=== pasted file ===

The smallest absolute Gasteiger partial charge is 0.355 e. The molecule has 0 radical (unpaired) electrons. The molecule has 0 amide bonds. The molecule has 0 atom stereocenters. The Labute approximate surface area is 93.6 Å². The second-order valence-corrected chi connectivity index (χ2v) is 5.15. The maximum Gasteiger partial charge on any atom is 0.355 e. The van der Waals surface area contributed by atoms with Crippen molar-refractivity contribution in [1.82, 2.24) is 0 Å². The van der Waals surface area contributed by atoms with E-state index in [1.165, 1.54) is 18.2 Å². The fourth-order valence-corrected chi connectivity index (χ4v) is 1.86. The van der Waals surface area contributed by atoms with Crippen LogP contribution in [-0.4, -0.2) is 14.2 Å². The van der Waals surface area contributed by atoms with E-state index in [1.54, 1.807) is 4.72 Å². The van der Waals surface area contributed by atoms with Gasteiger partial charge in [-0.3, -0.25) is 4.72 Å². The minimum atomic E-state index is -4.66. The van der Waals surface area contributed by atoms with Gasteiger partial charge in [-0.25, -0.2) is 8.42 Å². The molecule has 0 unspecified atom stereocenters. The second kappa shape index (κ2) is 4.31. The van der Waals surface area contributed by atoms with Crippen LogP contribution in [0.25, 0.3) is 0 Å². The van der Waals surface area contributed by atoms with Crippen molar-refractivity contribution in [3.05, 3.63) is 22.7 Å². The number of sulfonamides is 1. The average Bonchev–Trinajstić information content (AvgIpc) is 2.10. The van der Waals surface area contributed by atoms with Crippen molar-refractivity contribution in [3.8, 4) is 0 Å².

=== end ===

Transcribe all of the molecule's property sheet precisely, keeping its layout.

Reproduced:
The smallest absolute Gasteiger partial charge is 0.355 e. The molecule has 0 radical (unpaired) electrons. The molecule has 0 amide bonds. The molecule has 0 atom stereocenters. The Labute approximate surface area is 93.6 Å². The second-order valence-corrected chi connectivity index (χ2v) is 5.15. The maximum Gasteiger partial charge on any atom is 0.355 e. The van der Waals surface area contributed by atoms with Crippen molar-refractivity contribution in [1.82, 2.24) is 0 Å². The van der Waals surface area contributed by atoms with E-state index in [1.165, 1.54) is 18.2 Å². The fourth-order valence-corrected chi connectivity index (χ4v) is 1.86. The van der Waals surface area contributed by atoms with Crippen LogP contribution in [-0.4, -0.2) is 14.2 Å². The van der Waals surface area contributed by atoms with E-state index in [1.54, 1.807) is 4.72 Å². The van der Waals surface area contributed by atoms with Gasteiger partial charge in [-0.3, -0.25) is 4.72 Å². The minimum atomic E-state index is -4.66. The van der Waals surface area contributed by atoms with Gasteiger partial charge in [-0.25, -0.2) is 8.42 Å². The molecule has 0 unspecified atom stereocenters. The second kappa shape index (κ2) is 4.31. The van der Waals surface area contributed by atoms with Crippen LogP contribution in [0.25, 0.3) is 0 Å². The van der Waals surface area contributed by atoms with Crippen molar-refractivity contribution in [3.05, 3.63) is 22.7 Å². The number of sulfonamides is 1. The average Bonchev–Trinajstić information content (AvgIpc) is 2.10. The van der Waals surface area contributed by atoms with Crippen molar-refractivity contribution in [3.8, 4) is 0 Å².